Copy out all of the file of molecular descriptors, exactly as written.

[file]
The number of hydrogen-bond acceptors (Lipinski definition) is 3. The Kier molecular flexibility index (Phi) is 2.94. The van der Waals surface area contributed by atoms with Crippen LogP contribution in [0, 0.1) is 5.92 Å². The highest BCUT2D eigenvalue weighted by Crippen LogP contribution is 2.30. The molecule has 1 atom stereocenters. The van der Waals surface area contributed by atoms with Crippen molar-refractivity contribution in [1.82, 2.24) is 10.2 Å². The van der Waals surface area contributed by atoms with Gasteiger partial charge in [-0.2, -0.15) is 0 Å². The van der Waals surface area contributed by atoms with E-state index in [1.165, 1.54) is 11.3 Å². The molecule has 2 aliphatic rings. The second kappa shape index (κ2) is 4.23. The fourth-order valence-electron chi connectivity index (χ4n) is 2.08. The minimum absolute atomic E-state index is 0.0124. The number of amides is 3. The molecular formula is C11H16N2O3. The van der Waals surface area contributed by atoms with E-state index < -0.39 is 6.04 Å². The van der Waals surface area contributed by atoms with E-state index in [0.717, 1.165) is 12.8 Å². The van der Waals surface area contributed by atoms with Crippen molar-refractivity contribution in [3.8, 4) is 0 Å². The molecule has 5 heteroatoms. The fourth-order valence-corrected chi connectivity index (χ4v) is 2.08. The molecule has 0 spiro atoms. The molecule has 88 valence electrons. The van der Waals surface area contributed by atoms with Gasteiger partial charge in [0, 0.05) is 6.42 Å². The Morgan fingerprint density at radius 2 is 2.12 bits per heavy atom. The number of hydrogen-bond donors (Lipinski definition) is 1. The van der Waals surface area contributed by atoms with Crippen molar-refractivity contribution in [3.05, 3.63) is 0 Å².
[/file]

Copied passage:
The number of hydrogen-bond acceptors (Lipinski definition) is 3. The Kier molecular flexibility index (Phi) is 2.94. The van der Waals surface area contributed by atoms with Crippen LogP contribution in [0, 0.1) is 5.92 Å². The highest BCUT2D eigenvalue weighted by Crippen LogP contribution is 2.30. The molecule has 1 atom stereocenters. The van der Waals surface area contributed by atoms with Crippen molar-refractivity contribution in [1.82, 2.24) is 10.2 Å². The van der Waals surface area contributed by atoms with Gasteiger partial charge in [-0.2, -0.15) is 0 Å². The van der Waals surface area contributed by atoms with E-state index in [1.165, 1.54) is 11.3 Å². The molecule has 2 aliphatic rings. The second kappa shape index (κ2) is 4.23. The fourth-order valence-electron chi connectivity index (χ4n) is 2.08. The minimum absolute atomic E-state index is 0.0124. The number of amides is 3. The molecular formula is C11H16N2O3. The van der Waals surface area contributed by atoms with E-state index < -0.39 is 6.04 Å². The van der Waals surface area contributed by atoms with E-state index in [0.717, 1.165) is 12.8 Å². The van der Waals surface area contributed by atoms with Crippen molar-refractivity contribution in [3.8, 4) is 0 Å². The molecule has 5 heteroatoms. The fourth-order valence-corrected chi connectivity index (χ4v) is 2.08. The molecule has 0 spiro atoms. The molecule has 88 valence electrons. The van der Waals surface area contributed by atoms with Gasteiger partial charge in [0, 0.05) is 6.42 Å². The Morgan fingerprint density at radius 2 is 2.12 bits per heavy atom. The number of hydrogen-bond donors (Lipinski definition) is 1. The van der Waals surface area contributed by atoms with Crippen molar-refractivity contribution in [3.05, 3.63) is 0 Å².